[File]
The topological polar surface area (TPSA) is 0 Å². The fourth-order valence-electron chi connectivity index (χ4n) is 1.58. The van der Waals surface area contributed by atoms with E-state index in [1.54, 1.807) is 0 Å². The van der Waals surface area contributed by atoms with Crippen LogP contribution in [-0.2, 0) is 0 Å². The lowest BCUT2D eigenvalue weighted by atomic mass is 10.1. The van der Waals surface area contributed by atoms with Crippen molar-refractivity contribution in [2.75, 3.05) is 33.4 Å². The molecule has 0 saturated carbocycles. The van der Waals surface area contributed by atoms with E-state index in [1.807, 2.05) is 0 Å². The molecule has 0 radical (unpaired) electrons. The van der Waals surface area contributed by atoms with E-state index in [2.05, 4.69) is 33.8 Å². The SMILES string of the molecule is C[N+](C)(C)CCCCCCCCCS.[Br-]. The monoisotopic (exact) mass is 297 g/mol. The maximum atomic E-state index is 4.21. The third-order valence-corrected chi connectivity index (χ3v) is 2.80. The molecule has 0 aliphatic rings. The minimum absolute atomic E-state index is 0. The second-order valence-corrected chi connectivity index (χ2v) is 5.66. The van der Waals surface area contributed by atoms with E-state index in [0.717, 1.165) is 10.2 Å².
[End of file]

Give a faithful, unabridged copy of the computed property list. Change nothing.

The topological polar surface area (TPSA) is 0 Å². The fourth-order valence-electron chi connectivity index (χ4n) is 1.58. The van der Waals surface area contributed by atoms with E-state index in [1.54, 1.807) is 0 Å². The van der Waals surface area contributed by atoms with Crippen LogP contribution in [-0.2, 0) is 0 Å². The lowest BCUT2D eigenvalue weighted by atomic mass is 10.1. The van der Waals surface area contributed by atoms with Crippen molar-refractivity contribution in [2.75, 3.05) is 33.4 Å². The molecule has 0 saturated carbocycles. The van der Waals surface area contributed by atoms with E-state index in [1.807, 2.05) is 0 Å². The molecule has 0 radical (unpaired) electrons. The van der Waals surface area contributed by atoms with E-state index in [2.05, 4.69) is 33.8 Å². The SMILES string of the molecule is C[N+](C)(C)CCCCCCCCCS.[Br-]. The monoisotopic (exact) mass is 297 g/mol. The maximum atomic E-state index is 4.21. The third-order valence-corrected chi connectivity index (χ3v) is 2.80. The molecule has 0 aliphatic rings. The minimum absolute atomic E-state index is 0. The second-order valence-corrected chi connectivity index (χ2v) is 5.66. The van der Waals surface area contributed by atoms with E-state index in [0.717, 1.165) is 10.2 Å².